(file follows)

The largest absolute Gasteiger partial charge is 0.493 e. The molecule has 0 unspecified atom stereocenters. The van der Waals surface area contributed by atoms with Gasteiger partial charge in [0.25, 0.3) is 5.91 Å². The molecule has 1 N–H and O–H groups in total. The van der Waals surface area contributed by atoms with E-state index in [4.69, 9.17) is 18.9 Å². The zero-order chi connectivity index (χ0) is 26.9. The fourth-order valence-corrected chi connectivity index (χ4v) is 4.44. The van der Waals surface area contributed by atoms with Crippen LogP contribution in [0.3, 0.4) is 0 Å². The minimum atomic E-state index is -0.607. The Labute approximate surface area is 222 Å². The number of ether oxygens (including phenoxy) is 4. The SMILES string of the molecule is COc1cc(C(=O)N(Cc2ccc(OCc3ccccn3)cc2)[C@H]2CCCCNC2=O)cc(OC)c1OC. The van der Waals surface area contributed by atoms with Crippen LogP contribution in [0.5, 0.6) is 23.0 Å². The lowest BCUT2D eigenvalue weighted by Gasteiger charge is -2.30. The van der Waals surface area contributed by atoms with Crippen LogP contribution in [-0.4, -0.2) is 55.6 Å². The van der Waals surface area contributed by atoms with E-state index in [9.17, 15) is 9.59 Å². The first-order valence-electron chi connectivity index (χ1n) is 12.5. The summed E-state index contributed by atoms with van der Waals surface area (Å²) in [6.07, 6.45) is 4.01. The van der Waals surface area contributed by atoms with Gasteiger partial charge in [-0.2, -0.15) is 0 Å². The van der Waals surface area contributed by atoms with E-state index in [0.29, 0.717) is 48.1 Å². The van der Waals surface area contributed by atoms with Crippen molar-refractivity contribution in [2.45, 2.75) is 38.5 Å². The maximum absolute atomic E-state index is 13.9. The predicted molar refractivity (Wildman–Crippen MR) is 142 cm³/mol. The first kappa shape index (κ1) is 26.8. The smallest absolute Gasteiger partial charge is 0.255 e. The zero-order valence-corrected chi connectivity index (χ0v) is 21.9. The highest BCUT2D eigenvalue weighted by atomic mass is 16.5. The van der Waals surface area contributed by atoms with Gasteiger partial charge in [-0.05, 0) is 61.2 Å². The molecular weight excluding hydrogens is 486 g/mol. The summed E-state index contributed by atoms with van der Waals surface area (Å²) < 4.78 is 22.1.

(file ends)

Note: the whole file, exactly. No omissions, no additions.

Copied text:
The largest absolute Gasteiger partial charge is 0.493 e. The molecule has 0 unspecified atom stereocenters. The van der Waals surface area contributed by atoms with Gasteiger partial charge in [0.25, 0.3) is 5.91 Å². The molecule has 1 N–H and O–H groups in total. The van der Waals surface area contributed by atoms with E-state index in [4.69, 9.17) is 18.9 Å². The zero-order chi connectivity index (χ0) is 26.9. The fourth-order valence-corrected chi connectivity index (χ4v) is 4.44. The van der Waals surface area contributed by atoms with Crippen LogP contribution in [0.3, 0.4) is 0 Å². The minimum atomic E-state index is -0.607. The Labute approximate surface area is 222 Å². The number of ether oxygens (including phenoxy) is 4. The SMILES string of the molecule is COc1cc(C(=O)N(Cc2ccc(OCc3ccccn3)cc2)[C@H]2CCCCNC2=O)cc(OC)c1OC. The van der Waals surface area contributed by atoms with Crippen LogP contribution in [0.5, 0.6) is 23.0 Å². The lowest BCUT2D eigenvalue weighted by Gasteiger charge is -2.30. The van der Waals surface area contributed by atoms with Crippen LogP contribution in [-0.4, -0.2) is 55.6 Å². The van der Waals surface area contributed by atoms with E-state index in [9.17, 15) is 9.59 Å². The first-order valence-electron chi connectivity index (χ1n) is 12.5. The summed E-state index contributed by atoms with van der Waals surface area (Å²) in [6.07, 6.45) is 4.01. The van der Waals surface area contributed by atoms with Gasteiger partial charge in [-0.2, -0.15) is 0 Å². The van der Waals surface area contributed by atoms with E-state index in [0.29, 0.717) is 48.1 Å². The van der Waals surface area contributed by atoms with Crippen molar-refractivity contribution in [2.45, 2.75) is 38.5 Å². The maximum absolute atomic E-state index is 13.9. The predicted molar refractivity (Wildman–Crippen MR) is 142 cm³/mol. The first kappa shape index (κ1) is 26.8. The smallest absolute Gasteiger partial charge is 0.255 e. The zero-order valence-corrected chi connectivity index (χ0v) is 21.9. The highest BCUT2D eigenvalue weighted by atomic mass is 16.5. The van der Waals surface area contributed by atoms with Gasteiger partial charge in [-0.05, 0) is 61.2 Å². The molecular weight excluding hydrogens is 486 g/mol. The summed E-state index contributed by atoms with van der Waals surface area (Å²) < 4.78 is 22.1.